• Financing Contingency. A financing contingency provision in a contract permits the purchaser to cancel the contract and obtain a full refund of the contract down payment if the purchaser is unable to obtain a loan. The financing contingency provision will describe the maximum amount of financing for which a purchaser is permitted to apply and the maximum permitted term of the loan. Generally, the provision will allow the purchaser between 30 and 45 days to obtain a loan commitment letter and will permit the purchaser to cancel the contract if the purchaser has not obtained a loan commitment letter with that time period.

  • Co-op Board Approval. In co-operative corporations, the sale of an apartment will be subject to approval by the board of directors. The purchaser must submit an application along with income tax returns, verification of employment, proof of assets, letters of reference, and any additional documents reasonably required by the board within 10 days of signing the contract, if a cash deal, or within 3 days of receiving a loan commitment if the purchaser is financing the purchaser. After the board of directors has reviewed the purchaser’s application, the purchaser must attend an interview with members of the board of directors. If the purchaser is rejected by the board, the contract will be canceled and the downpayment will be returned to the purchaser.

  • Lead-Based Paint. Several years ago, the federal government passed legislation that requires a seller to disclose to a purchaser any knowledge of, or information regarding the presence of lead-based paint or lead-based paint hazards in their home. The danger of lea-based paint is that small children who ingest lead-based paint chips or inhale particles of lead dust may suffer neurological damage. Although lead-based paint has been prohibited since 1978, it still may exist in older homes. Nevertheless, lead-based paint is not considered a hazard if the home’s surfaces are properly maintained or have been repainted with non lead-based paint. If the home was constructed prior to 1978, the contract must contain an affidavit wherein the seller must represent if it has any knowledge of the presence of any lea-based paint or lead-based paint hazards in the unit.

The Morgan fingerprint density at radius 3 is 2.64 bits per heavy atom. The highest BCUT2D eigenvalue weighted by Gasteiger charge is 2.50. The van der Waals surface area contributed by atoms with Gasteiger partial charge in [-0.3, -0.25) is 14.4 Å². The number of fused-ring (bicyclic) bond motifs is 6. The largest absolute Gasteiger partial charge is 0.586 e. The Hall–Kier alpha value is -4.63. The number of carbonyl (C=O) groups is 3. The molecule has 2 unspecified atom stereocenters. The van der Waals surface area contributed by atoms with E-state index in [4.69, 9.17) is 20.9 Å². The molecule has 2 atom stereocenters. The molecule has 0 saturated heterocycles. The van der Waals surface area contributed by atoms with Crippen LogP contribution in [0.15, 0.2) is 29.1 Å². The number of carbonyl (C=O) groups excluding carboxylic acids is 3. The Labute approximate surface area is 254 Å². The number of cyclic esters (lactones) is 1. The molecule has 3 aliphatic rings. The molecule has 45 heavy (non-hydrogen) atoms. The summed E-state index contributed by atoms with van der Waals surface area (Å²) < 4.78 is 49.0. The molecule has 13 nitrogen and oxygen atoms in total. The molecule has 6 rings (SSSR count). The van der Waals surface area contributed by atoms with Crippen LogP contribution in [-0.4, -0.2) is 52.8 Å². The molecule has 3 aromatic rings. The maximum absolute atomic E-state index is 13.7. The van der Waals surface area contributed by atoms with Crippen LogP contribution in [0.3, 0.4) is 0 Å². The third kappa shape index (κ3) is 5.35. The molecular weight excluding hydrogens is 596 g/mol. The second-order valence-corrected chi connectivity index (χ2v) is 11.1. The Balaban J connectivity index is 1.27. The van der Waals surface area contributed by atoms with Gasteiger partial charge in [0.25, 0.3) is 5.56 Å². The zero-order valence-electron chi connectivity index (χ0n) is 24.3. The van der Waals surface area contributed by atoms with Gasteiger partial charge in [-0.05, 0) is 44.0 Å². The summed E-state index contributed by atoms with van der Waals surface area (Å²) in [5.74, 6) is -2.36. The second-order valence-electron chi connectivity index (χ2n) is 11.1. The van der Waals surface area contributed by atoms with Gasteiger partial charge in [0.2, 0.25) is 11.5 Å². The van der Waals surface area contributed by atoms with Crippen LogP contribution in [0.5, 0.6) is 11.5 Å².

• Condominium’s Right of First Refusal. Although it is rarely exercised, the sale of a condominium apartment is subject to the right of the condominium’s board of managers to purchase the apartment on behalf of the condominium when the seller has entered into a contract of sale. The contract will provide that the condominium’s board of managers must waive its right to purchase the apartment as a condition to close.

  • Marketable Title. The contract will generally state that the sale is conditioned upon the seller transferring the premises free and clear o fall judgement, liens, co-op loans, mortgages, real estate tax arrears, or other encumbrances against the property (a condition otherwise known as “clean” or “marketable” or “insurable title”). If you are purchasing a condominium unit or single-family house, your attorney will order a title report after the contract is signed and will arrange to have a copy sent to the seller’s and to your lender’s attorneys. If the title report reveals defects in the seller’s title, the seller’s attorney will be required to clear the defects prior to the closing. At closing, the title insurance company will take responsibility for recording all transfer and tax documents and will issue a title insurance policy that verifies that you have received a clean or marketable title. You will pay a one-time premium for title insurance, which guarantees that the title company will defend, as its own expense any claims made by third parties against the property’s title for as long as you own the property.


If you are purchasing a co-op apartment, your attorney will order a judgment and lien search to determine if there are any recorded judgments, lines, or other encumbrances against any of the parties. AS with a contract for the purchase of a condominium nit or single-family house, the contract will state that the seller must remove any judgments, liens, or encumbrances against him or her prior to closing. Although the judgement and lien search does not insure the title to the unit, you may obtain co-op title insurance for a separate fee, which will be paid at the closing. The title search and title insurance will be discussed in great detail later.


Source: Keith A. Schuman